They are: Sergio Pantie, Central Committee Secretary for Party Organisation, and deputy head of the Frelimo parliamentary group; Edson Macuacaua, Central Committee for Training and Cadres, and chairperson of the Assembly’s Commission for Constitutional and Legal Affairs; and Damiao Jose himself who currently combines his secretariat position with membership of the Assembly.
“It’s a fact that all cadres who have positions in the Central Committee and are also parliamentary deputies will have to leave the Secretariat”, Jose confirmed.
The Frelimo general secretary, Eliseu Machava, is not a member of the Assembly, and so is not covered by the directive. Replacing him was not on the agenda, Jose declared. Likewise, there was nothing on the agenda about electing new or sacking old members of the Frelimo Political Commission.
But last year, “it’s not on the agenda” was the answer given by Jose when reporters asked him if the Central Committee meeting scheduled for February-March 2015 would replace Armando Guebuza with Filipe Nyusi as President of Frelimo. Jose insisted that Guebuza would serve out his full term of office as Party leader, and that did not expire until the next Frelimo Congress, scheduled for 2017.
But the Central Committee changed its agenda, and Guebuza fell, replaced by Nyusi who, as has been normal practice within Frelimo, combined the role of President of the Republic and President of Frelimo in one and the same person.
The Central Committee could do the same thing this time, changing its agenda so as to elect a new General Secretary and a new Political Commission. The independent weekly “Savana” confidently predicted that the meeting will elect a new General Secretary, and even said that the four people in the running to succeed Machava are former prime minister Luisa Diogo, former minister of energy and mineral resources, Castigo Langa, former environment minister Alcinda Abreu, and prominent parliamentarian Ana Rita Sithole.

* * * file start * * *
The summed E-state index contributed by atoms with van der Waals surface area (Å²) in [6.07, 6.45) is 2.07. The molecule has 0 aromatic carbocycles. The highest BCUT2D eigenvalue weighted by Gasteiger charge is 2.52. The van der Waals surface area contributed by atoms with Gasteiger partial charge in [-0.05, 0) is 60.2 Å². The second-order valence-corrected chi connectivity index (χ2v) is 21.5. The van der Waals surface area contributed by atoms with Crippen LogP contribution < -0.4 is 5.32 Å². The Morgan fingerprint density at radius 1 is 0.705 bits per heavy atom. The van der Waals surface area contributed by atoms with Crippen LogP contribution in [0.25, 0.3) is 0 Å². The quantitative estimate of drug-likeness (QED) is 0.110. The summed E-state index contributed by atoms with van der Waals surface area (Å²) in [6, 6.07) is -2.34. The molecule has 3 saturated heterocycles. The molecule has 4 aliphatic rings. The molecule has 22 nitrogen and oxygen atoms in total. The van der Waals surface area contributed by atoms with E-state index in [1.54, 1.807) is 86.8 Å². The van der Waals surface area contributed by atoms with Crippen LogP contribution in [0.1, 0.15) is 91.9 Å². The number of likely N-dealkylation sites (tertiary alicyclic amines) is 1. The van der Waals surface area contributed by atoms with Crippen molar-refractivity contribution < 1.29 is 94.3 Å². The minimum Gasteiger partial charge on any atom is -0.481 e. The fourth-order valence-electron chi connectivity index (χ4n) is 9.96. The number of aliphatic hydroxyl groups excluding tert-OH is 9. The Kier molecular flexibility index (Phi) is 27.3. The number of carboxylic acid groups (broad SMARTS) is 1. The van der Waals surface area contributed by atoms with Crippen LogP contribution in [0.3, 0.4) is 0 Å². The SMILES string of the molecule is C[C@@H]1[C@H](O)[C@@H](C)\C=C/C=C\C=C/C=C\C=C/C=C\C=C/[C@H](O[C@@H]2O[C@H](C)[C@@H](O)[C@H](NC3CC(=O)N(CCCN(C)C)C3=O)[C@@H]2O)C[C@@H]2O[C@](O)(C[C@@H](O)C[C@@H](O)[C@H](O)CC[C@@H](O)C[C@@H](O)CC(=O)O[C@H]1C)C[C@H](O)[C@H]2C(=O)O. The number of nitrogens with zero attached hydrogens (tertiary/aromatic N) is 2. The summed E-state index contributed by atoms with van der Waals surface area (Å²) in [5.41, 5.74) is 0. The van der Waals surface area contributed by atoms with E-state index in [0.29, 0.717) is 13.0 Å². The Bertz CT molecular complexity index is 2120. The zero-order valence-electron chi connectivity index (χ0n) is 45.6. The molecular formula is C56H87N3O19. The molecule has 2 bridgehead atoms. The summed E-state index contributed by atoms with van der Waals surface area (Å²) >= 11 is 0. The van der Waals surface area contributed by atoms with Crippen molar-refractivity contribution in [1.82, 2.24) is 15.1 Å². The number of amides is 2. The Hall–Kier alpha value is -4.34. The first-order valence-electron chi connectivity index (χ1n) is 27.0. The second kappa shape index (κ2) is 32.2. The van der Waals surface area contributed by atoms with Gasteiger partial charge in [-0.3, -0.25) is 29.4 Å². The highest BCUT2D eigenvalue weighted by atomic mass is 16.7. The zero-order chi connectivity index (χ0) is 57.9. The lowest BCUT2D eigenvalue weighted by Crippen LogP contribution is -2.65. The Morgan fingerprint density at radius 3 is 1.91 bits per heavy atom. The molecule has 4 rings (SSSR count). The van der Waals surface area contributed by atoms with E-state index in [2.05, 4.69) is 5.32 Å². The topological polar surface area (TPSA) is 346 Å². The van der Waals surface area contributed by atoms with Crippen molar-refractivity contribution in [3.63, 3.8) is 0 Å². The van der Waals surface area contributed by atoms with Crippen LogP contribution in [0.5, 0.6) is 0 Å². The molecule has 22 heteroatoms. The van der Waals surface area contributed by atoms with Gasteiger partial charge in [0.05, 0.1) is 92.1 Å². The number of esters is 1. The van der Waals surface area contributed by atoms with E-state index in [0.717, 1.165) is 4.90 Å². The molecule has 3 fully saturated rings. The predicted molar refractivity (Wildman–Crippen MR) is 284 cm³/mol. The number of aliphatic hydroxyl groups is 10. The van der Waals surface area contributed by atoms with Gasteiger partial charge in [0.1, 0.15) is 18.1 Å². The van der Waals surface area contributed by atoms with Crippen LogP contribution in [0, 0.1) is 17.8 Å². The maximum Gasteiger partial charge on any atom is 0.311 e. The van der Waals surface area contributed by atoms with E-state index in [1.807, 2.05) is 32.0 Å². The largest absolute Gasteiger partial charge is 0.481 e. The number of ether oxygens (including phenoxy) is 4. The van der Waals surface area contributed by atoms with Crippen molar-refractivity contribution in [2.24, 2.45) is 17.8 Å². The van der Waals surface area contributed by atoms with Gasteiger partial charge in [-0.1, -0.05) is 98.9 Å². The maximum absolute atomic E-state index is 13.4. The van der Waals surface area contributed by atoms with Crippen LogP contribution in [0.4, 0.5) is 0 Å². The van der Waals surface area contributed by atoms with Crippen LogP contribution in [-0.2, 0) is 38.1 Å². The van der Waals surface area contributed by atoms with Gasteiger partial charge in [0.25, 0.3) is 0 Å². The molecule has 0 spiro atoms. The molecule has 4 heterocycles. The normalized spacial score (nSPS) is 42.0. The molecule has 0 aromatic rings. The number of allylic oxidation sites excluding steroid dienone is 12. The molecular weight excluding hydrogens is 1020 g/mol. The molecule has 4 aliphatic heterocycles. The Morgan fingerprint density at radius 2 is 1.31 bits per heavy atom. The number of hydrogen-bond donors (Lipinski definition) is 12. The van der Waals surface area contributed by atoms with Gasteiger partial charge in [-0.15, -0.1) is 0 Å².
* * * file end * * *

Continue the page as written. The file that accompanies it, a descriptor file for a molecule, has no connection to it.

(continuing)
More than 10,000 people living in the outlying neighbourhoods of the western city of Tete are without clean drinking water. The people affected live outside of the area covered by the piped water system run by the government’s Water Supply Investment and Assets Fund (FIPAG).
The problem was raised at a series of meetings addressed by the mayor of Tete, Celestino Checanhanza, the latest of which was held on 11 January. Checanhanza recognized the problem and said citizens had every right to raise it. He said the purpose of his tour of the neighbourhoods was to listen to the concerns of the residents, so that the Municipal Council can solve the problems they face.
There are some boreholes on the periphery of the city, but they are insufficient to meet demand. This obliges citizens to resort to alternative sources, notably the Zambezi River which runs through Tete. Obtaining water from the Zambezi is a risky business due to the ever present threat of attack by crocodiles.
Faced with these complaints, Checanhanza promised that the municipality will open more boreholes, while at the same time working with the FIPAG management to extend the piped water system so that it will benefit more residents of the city.
Checanhanza also visited the Tete markets to check the conditions under which foodstuffs are sold and meals cooked. He noted that in some cases the poor hygiene conditions posed serious public health risks, including possible outbreaks of cholera and other diarrhoeal diseases.
He announced that the municipality is setting up an inspection team to guarantee observance of basic rules of hygiene in the markets.
Last year, a cholera outbreak in Tete claimed the lives of 21 people. “We don’t want to face the same disease again this year”, the mayor said. “That is why we have set up the inspection team because the focus of cholera and diarrhoeas is badly cooked food”.
Qatar Airways has announced that it is increasing connections between Mozambique and Qatar by introducing, as from March, direct flights between Doha and Maputo.
The current twice weekly Qatar Airways flights between Maputo and Doha stop at Johannesburg in both directions. Cutting out the stop in Johannesburg will reduce travel time by two hours.
The decision reflects confidence that there is enough traffic between the two cities to make the route profitable, without stopping in Johannesburg to pick up more passengers. The new direct flight may also prove attractive to passengers who wish to travel on to other destinations in the Middle East, Europe and Asia. The Maputo-Doha route will use the most modern of large aircraft, a Boeing 787 Dreamliner.
This is a condensed version of the AIM daily news service - for details contact email@example.com